Sunday, July 12, 2009

Conceptions of Private Property

There are some problems with living in the country, and one of them is that people seem to think that they are entitled to walk all over your property. People who also live in the country respect each other's land. The people who live in the nearby village do also (they often walk through the farm, to get somewhere or just for pleasure, but they don't damage anything and they know all about nesting partridges and when not to disturb them). No, it is city types who live in small houses with little bits of gardens and can't imagine why someone in the country should have so much more land than them (because we paid for it, that's why) or just because they want to go there and they have been told that the country belongs to everyone by office-bound bureaucrats and populist politicians who talk about 'opening up the countryside' when what they really mean is confiscating other people's property (they still make you pay for maintaining it, though, to the standards that the uninvited have been led to expect).

People who have a reason for needing to go through can go through, and people who want to enjoy it can do so, with certain obvious and understood conditions (I myself go all over the surrounding area, and I have never been told to leave, whether or not I was on a permitted path, only occasionally asked to take another route in the breeding or hunting season). That is not the problem, only the excuse used by those who delight in giving away what is not theirs.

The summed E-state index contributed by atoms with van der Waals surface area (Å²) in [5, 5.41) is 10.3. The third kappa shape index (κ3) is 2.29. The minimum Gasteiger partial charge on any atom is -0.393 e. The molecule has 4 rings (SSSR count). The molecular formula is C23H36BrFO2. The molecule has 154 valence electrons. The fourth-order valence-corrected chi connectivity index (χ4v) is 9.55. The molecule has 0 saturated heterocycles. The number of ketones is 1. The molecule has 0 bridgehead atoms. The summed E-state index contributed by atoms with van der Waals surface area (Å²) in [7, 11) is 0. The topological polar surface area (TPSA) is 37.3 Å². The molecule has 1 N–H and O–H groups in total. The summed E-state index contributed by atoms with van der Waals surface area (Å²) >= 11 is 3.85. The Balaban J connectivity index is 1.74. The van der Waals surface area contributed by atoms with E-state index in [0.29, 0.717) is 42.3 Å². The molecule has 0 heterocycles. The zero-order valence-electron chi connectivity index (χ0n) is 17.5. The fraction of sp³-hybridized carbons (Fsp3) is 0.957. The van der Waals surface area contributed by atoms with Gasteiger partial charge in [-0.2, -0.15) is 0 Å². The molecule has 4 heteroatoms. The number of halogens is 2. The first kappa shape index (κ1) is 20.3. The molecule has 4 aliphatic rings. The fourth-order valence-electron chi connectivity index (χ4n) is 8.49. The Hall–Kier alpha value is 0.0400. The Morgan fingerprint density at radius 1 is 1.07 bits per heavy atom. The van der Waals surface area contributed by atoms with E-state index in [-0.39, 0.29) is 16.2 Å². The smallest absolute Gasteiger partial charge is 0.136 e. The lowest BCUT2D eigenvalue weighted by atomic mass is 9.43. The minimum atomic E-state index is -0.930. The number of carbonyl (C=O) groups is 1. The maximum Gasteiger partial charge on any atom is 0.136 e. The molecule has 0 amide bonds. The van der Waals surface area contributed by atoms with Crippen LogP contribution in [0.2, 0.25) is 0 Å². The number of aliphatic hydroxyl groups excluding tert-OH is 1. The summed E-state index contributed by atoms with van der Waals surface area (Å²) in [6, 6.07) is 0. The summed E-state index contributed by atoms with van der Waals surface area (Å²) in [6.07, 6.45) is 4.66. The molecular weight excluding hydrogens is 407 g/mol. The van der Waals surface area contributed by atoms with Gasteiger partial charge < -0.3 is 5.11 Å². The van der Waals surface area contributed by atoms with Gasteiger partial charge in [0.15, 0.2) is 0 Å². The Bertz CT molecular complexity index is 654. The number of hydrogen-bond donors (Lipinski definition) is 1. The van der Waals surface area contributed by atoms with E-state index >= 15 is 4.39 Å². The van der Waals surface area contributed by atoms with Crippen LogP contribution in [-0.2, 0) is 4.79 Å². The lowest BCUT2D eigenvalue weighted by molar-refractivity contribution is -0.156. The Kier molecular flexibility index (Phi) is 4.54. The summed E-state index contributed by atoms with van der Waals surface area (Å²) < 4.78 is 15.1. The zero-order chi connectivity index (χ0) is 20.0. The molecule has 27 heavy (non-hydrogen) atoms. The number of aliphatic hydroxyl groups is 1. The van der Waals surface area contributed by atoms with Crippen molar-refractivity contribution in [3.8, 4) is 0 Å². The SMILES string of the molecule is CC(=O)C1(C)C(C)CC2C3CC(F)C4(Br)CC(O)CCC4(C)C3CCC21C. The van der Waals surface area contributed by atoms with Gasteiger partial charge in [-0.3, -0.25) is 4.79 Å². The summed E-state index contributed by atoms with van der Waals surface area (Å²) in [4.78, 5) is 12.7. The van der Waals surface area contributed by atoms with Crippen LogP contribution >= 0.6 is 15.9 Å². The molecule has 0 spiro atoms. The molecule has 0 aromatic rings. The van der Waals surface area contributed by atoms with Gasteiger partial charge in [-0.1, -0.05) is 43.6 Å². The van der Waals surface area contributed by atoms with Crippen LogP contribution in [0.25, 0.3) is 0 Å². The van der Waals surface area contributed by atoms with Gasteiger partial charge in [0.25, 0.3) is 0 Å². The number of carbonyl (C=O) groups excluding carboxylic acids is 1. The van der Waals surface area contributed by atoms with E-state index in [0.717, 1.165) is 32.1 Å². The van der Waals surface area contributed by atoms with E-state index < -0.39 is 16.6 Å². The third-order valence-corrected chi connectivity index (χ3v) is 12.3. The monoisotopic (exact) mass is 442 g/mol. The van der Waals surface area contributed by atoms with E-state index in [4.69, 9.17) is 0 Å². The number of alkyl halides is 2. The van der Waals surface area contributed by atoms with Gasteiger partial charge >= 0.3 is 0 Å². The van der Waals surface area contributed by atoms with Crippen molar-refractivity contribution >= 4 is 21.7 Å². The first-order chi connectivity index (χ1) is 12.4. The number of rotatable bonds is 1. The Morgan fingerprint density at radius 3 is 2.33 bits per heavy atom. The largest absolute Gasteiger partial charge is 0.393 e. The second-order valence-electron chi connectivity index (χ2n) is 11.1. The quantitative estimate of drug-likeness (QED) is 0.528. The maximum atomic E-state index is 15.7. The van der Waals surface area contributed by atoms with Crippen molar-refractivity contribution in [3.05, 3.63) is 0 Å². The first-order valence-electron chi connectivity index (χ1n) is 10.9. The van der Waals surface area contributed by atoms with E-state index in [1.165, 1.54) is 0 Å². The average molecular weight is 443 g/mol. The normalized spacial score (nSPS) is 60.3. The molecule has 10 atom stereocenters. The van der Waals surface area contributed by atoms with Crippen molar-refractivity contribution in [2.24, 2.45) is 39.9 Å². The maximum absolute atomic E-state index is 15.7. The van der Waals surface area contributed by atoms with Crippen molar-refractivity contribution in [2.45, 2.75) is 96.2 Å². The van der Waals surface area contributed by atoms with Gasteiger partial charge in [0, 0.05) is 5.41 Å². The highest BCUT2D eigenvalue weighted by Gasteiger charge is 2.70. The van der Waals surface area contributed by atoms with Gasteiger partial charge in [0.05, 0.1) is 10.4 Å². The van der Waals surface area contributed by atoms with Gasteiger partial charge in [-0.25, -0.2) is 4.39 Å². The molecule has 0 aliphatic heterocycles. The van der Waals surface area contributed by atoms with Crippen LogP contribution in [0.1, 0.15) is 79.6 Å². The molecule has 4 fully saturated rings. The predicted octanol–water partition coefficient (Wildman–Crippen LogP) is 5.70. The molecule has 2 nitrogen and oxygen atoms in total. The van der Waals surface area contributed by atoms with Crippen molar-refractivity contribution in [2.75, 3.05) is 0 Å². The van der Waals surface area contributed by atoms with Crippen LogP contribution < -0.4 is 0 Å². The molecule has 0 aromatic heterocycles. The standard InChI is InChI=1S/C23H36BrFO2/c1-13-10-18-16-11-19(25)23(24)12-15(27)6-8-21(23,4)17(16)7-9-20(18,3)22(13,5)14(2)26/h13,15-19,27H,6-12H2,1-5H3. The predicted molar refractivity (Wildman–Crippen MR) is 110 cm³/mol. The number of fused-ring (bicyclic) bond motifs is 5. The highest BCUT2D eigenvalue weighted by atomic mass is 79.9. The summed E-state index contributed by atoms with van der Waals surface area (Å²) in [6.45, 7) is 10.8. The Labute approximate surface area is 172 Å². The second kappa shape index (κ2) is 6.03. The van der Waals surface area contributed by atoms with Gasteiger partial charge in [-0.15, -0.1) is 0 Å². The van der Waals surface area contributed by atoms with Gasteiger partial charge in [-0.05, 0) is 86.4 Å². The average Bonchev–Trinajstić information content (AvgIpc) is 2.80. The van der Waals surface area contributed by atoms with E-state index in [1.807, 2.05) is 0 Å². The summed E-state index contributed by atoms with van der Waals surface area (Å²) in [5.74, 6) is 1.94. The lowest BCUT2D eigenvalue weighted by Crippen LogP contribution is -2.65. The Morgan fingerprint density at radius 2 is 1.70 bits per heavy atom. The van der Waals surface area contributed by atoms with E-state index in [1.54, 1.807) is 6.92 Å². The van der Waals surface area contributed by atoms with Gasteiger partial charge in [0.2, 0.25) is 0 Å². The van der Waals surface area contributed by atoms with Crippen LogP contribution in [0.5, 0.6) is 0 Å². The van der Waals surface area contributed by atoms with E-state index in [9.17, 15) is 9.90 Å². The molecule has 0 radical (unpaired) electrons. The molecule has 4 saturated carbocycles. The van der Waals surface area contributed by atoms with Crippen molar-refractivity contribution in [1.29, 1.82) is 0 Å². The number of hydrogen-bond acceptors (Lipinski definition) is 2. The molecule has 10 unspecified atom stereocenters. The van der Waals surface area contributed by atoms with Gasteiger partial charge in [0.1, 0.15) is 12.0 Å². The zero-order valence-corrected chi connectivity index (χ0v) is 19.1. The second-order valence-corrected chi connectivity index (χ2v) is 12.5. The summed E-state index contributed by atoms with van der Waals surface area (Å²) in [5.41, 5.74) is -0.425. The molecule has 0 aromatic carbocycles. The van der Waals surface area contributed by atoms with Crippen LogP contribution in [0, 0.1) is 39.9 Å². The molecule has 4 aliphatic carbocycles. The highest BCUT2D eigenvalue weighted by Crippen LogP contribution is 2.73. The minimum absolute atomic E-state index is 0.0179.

There is another group who use private land as though it were their own, but they do it at night, to poach, sell drugs, get drunk or get their leg over. They can be a nuisance, too, if they come near the house.

And then almost everone seems to think that all convenient land is a rubbish dump. It's amazing what you find. Flyers, brochures, bumf in general that someone couldn't be bothered to give out, porn mags that have served their purpose, furniture and domestic appliances of all kinds, whole bathroom suites, cookers, fridges, the rubble produced from knocking something down or digging out foundations, trousers, paint pots, headstones, car parts, old bicycles, children's toys... it's all been dumped at one time, near an entrance from the road, usually, of course.

But it's still a good place to spend the summer, and right now the garden is smelling of rosemary.

And in other news: England storm to another miraculous not-quite-defeat, with a lot of help from the rain. And a top score of 89 on what must have been a feather-bed. The Aussies will be terrified. Still, they are defintely miffed, which is something, and there's time to remember how to play cricket before the next Test.

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